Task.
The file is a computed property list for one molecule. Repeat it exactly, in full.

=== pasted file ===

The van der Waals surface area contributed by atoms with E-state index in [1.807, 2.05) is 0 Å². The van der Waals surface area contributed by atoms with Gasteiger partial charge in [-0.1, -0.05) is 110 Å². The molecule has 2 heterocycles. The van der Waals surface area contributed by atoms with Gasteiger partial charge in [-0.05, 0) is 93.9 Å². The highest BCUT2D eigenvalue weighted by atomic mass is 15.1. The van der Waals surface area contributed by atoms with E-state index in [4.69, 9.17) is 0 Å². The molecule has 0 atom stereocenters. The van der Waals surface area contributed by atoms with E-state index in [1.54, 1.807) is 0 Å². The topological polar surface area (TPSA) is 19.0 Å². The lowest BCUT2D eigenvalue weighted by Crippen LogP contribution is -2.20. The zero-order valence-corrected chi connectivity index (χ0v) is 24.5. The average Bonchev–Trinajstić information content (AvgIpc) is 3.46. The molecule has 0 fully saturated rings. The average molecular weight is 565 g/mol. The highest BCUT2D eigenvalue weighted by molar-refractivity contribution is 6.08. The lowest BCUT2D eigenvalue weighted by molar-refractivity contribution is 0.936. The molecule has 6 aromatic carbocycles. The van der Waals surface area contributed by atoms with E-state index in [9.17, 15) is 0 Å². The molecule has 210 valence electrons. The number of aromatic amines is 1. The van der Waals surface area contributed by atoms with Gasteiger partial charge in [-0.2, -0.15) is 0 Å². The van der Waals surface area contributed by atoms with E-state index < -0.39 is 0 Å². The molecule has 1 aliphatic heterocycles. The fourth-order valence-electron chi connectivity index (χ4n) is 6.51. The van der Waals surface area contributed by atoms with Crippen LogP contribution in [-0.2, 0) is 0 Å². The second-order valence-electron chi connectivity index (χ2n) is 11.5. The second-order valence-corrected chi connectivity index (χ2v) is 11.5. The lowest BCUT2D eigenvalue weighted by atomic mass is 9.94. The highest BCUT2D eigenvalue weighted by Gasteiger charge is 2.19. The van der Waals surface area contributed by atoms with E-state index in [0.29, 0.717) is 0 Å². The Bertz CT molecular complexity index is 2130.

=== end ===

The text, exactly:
The van der Waals surface area contributed by atoms with E-state index in [1.807, 2.05) is 0 Å². The van der Waals surface area contributed by atoms with Gasteiger partial charge in [-0.1, -0.05) is 110 Å². The molecule has 2 heterocycles. The van der Waals surface area contributed by atoms with Gasteiger partial charge in [-0.05, 0) is 93.9 Å². The highest BCUT2D eigenvalue weighted by atomic mass is 15.1. The van der Waals surface area contributed by atoms with E-state index in [4.69, 9.17) is 0 Å². The molecule has 0 atom stereocenters. The van der Waals surface area contributed by atoms with E-state index in [1.54, 1.807) is 0 Å². The topological polar surface area (TPSA) is 19.0 Å². The lowest BCUT2D eigenvalue weighted by Crippen LogP contribution is -2.20. The zero-order valence-corrected chi connectivity index (χ0v) is 24.5. The average Bonchev–Trinajstić information content (AvgIpc) is 3.46. The molecule has 0 fully saturated rings. The average molecular weight is 565 g/mol. The highest BCUT2D eigenvalue weighted by molar-refractivity contribution is 6.08. The lowest BCUT2D eigenvalue weighted by molar-refractivity contribution is 0.936. The molecule has 6 aromatic carbocycles. The van der Waals surface area contributed by atoms with E-state index in [9.17, 15) is 0 Å². The molecule has 210 valence electrons. The number of aromatic amines is 1. The van der Waals surface area contributed by atoms with Gasteiger partial charge in [-0.2, -0.15) is 0 Å². The van der Waals surface area contributed by atoms with E-state index < -0.39 is 0 Å². The molecule has 1 aliphatic heterocycles. The fourth-order valence-electron chi connectivity index (χ4n) is 6.51. The van der Waals surface area contributed by atoms with Crippen LogP contribution in [-0.2, 0) is 0 Å². The second-order valence-electron chi connectivity index (χ2n) is 11.5. The second-order valence-corrected chi connectivity index (χ2v) is 11.5. The lowest BCUT2D eigenvalue weighted by atomic mass is 9.94. The highest BCUT2D eigenvalue weighted by Gasteiger charge is 2.19. The van der Waals surface area contributed by atoms with E-state index in [0.29, 0.717) is 0 Å². The Bertz CT molecular complexity index is 2130.